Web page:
‘The day hasn’t come yet where I haven’t wanted to be in boxing’, UCD Boxing’s head coach Phil Rooney tells me as we sit down after training on Friday night. His perennial smile wide across his face, he adds, ‘I don’t want it to’. Phil’s infectious passion for the sport is doubtlessly shared by his students. As many as fifty boxers at a time converge on Hall C of the UCD Sport Centre on Monday, Wednesday, and Friday evenings to fine-tune their understanding of the intense sport.
Indeed, there are few better coaches in the country to learn from. Having previously competed all over the world, Phil now divides his time between training UCD’s boxers and those of the prestigious Irish ‘High Performance Squad’, in addition to serving as a ring-side judge and three-star referee for the Irish Amateur Boxing Association (IABA).
Having coached UCD Boxing for the past three years, Phil tells me there are different challenges when working between the high performance players and the beginners. ‘It’s definitely different’, he says, ‘with the high performance squad, a lot of them are already elite amateurs’. Indeed, many of Ireland’s representatives at the London 2012 and Rio De Janeiro 2016 Olympics are members of the high performance stable. While UCD certainly has its fair share of seasoned fighters, Phil reveals that the club is also far more accessible to newcomers. ‘With college boxing there are a lot more beginners’, he explains. ‘There’s a lot more developing new talent from scratch’.
If you were to observe or to participate in a UCD Boxing class, however, no such difference would be apparent. Phil’s carefully planned training sessions are challenging yet entertaining for seasoned and novice boxers alike. Following a rigorous warm-up consisting of footwork drills, running, and shadow boxing, boxers then alternate between individual work on one of the club’s various heavy bags, and paired work practicing combinations and head movement through the use of handheld focus pads.
The effectiveness of such training is time-tested: bag-work improves both the power and technical form of a boxer’s punches, while pad-work develops the quick-thinking and deep arsenal of combinations essential for success in the ring, in addition to the invaluable coaching tool of pad-holding.
No martial arts class would be complete without sparring, though, and this also forms a crucial part of training at UCD Boxing. Despite erroneous conceptions of sparring resembling a mindless slugfest, the actuality is a series of high-quality sessions. Boxers of equal size and skill level are paired together, and under the watchful eye of Phil alongside experienced committee members, are encouraged to trade blows with controlled speed and power. Such training is not only essential for boxers to develop their in-ring composure, but also fosters a sense of respect both for one’s self and one’s opponent, one of the central benefits of martial arts training.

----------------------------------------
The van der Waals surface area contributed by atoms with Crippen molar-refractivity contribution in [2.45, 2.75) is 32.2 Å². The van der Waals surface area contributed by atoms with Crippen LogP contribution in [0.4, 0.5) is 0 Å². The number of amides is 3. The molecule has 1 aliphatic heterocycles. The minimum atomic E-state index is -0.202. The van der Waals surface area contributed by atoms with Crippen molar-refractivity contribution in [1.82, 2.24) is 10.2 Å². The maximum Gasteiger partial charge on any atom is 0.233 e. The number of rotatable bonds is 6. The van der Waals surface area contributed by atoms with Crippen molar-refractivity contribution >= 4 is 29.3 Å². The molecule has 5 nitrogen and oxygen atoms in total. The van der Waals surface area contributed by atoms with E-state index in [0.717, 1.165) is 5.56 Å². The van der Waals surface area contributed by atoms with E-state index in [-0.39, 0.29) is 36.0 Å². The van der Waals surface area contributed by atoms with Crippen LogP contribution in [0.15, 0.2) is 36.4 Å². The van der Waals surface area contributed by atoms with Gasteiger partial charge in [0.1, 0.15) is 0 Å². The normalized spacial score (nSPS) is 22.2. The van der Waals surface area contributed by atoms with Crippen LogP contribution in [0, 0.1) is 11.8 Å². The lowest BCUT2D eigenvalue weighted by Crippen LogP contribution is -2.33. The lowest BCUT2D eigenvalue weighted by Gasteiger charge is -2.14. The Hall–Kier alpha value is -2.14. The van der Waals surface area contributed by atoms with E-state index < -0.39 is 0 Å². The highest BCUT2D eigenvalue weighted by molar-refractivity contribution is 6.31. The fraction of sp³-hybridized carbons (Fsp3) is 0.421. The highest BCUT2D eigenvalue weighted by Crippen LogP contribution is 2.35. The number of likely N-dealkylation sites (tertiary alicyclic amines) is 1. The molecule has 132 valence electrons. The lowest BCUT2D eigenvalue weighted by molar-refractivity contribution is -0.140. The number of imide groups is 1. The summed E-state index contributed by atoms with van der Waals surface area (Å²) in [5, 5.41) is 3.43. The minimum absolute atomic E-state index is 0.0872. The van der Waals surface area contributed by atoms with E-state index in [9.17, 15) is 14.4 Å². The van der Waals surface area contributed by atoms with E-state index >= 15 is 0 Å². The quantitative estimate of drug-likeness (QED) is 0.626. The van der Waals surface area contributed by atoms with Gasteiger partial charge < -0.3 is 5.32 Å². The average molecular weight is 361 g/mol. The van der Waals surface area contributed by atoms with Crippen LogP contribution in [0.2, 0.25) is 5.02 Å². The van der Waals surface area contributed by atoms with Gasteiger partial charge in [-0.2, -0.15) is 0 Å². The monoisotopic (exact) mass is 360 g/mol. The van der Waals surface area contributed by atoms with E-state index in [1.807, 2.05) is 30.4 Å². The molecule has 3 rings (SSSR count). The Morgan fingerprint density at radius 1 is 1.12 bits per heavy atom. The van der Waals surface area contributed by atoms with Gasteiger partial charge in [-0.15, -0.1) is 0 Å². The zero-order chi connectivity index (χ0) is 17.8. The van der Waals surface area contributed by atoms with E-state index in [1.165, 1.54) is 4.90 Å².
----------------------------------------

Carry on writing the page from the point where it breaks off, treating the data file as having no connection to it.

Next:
UCD’s Boxing is a keen participant in inter-collegiate competition against other colleges. In addition to the Colours Competition with cross-town rivals Trinity, UCD also compete in the University Junior and Senior Championships alongside Trinity, the University of Galway, and University College Cork. Having conquered the Junior Championships in 2015/16, I ask Phil about UCD’s chances of repeating last year’s success. ‘I’m very confident’ he answers, ‘I’d say we have a nine in ten chance of doing it again’. Having witnessed the standard of the club’s competitive boxers first-hand, it’s certainly hard to argue.
The Katie Taylor Effect
Boxing has seen its share of criticism in the past for failing to foster a culture of gender equality. Such scrutiny is not undeserved, with female fighters being starved of the limelight for many years. However, this is not the case at UCD. Phil tells me ‘when I see a student training I don’t see a guy or a girl, I see a boxer,’ and this inclusive outlook is reflected in the club’s high proportion of female members.
Phil tells me that there has been a surge in popularity in boxing among Irish girls and women following Katie Taylor’s success gold-medal success at the 2012 Olympics. Having had the pleasure of refereeing several of Taylor’s bouts, he’s a strong advocate for bringing more women into the sport at every level. Towards that end he happily explains that there has been around a ten per cent increase in female participation in boxing since 2012 across Dublin’s fifty-two amateur boxing clubs, which includes UCD.
The passion that students develop for boxing at UCD is not just a college fling either. Phil tells me that, just as it is for himself, boxing becomes a lifelong passion for UCD students, with many continuing to practice the sport at local clubs after moving on from academic life. In an era where we are in a constant state of worry over our diet and exercise regimens, the work of a club which has fostered such long-term commitment to healthy living is worthy of great credit. With high membership turnout, quality training, and great competitive success, the future certainly looks bright for UCD Boxing.
Jamie Duff | Sports Writer